We will present an update on the BBSRC-funded SCPRID project “Maximizing the potential for sustainable and durable resistance to the wheat yellow rust pathogen”. This aims to understand the molecular basis of Puccinia striiformis f. sp. tritici (PST) pathogenicity and exploit this information to design effective breeding strategies that maximize the potential for durable disease resistance in the field. We have established a PST genomics platform through sequencing of PST genomes (UK, European, African, and Indian races) and analysis of expression time courses during infection (Cantu et al 2013). Using this platform we have characterised the PST effector complement, identified putative candidates and have begun their validation. The latest results of this will be presented. We have also evaluated a collection of hexaploid wheat landraces for resistance to PST across continents and have initiated single seed descent mapping populations and initial characterisation in F2:3 populations. We will exemplify the use of new genomic technologies to develop closely linked markers to enable deployment of resistance loci in breeding programmes (Ramirez-Gonzalez et al 2014). We will also provide an update of a new technique, called Field Pathogenomics (Hubbard et al 2015). This method uses transcriptome sequencing of PST-infected wheat leaves to describe pathogen diversity and also identify the host variety. This analysis uncovered a dramatic shift in the PST population in the UK and suggests a recent introduction of a diverse set of exotic PST lineages that may have displaced previous PST populations.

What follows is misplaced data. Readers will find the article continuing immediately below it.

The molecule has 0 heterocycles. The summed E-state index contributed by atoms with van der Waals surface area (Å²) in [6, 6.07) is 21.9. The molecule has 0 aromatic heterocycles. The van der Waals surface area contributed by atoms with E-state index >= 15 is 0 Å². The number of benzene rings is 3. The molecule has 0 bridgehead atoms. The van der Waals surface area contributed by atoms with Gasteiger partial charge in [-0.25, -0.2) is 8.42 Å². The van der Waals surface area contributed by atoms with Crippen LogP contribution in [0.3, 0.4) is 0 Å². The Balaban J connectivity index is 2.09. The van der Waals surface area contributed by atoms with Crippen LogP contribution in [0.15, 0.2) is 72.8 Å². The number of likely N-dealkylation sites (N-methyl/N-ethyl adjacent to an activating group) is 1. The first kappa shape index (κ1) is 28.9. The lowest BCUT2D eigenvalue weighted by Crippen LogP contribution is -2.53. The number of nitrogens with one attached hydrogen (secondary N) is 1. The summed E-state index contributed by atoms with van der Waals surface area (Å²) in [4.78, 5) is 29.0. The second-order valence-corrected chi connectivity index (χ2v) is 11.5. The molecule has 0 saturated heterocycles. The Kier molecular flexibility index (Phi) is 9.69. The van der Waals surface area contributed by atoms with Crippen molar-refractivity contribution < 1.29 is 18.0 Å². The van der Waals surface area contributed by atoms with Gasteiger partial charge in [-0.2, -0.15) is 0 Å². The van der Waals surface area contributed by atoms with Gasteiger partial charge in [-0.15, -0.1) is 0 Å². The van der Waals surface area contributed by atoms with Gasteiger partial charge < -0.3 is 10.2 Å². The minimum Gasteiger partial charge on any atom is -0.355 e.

Recent events in worldwide populations of the fungal pathogen Puccinnia striiformis, which causes the yellow rust disease on wheat and other cereals, have suggested that other factors than shifts in virulence can lead to epidemic events. For instance, the spread of two strains across four continents that has occurred within the last 10-15 years seems to be a result of high temperature adaptation combined with a relatively short latent period (Hovmøller et al. 2008; Milus et al. 2009). Variation for quantitative traits like latent period has often been hypothesized to play a significant role in population shift but only very few experimental data have been generated. Here we report difference for components of aggressiveness which included latent period and lesion growth for 17 isolates derived from a selfing of an aggressive isolate using Berberis vulgaris. A group of offspring isolates had a significantly longer latent period and higher lesion growth than the parental isolate. Interestingly, the two traits were found to be positively correlated where a long latent period was correlated with a higher lesion growth rate. This may suggest a trade-off between latent period and lesion growth. All isolates were assessed on seedlings of two highly susceptible host varieties and the two hosts gave similar results. In a previous study the progeny isolates showed segregation for virulence/avirulence and SSR markers (Rodriguez-Algaba et al. 2014). In conclusion, this study demonstrates genetically inheritable variability for latent period and lesion growth in P. striiformis, even within a single parental isolate. The results contribute to a better understanding of the ability of P. striiformis to adapt to new host varieties and changing environments at the quantitative level.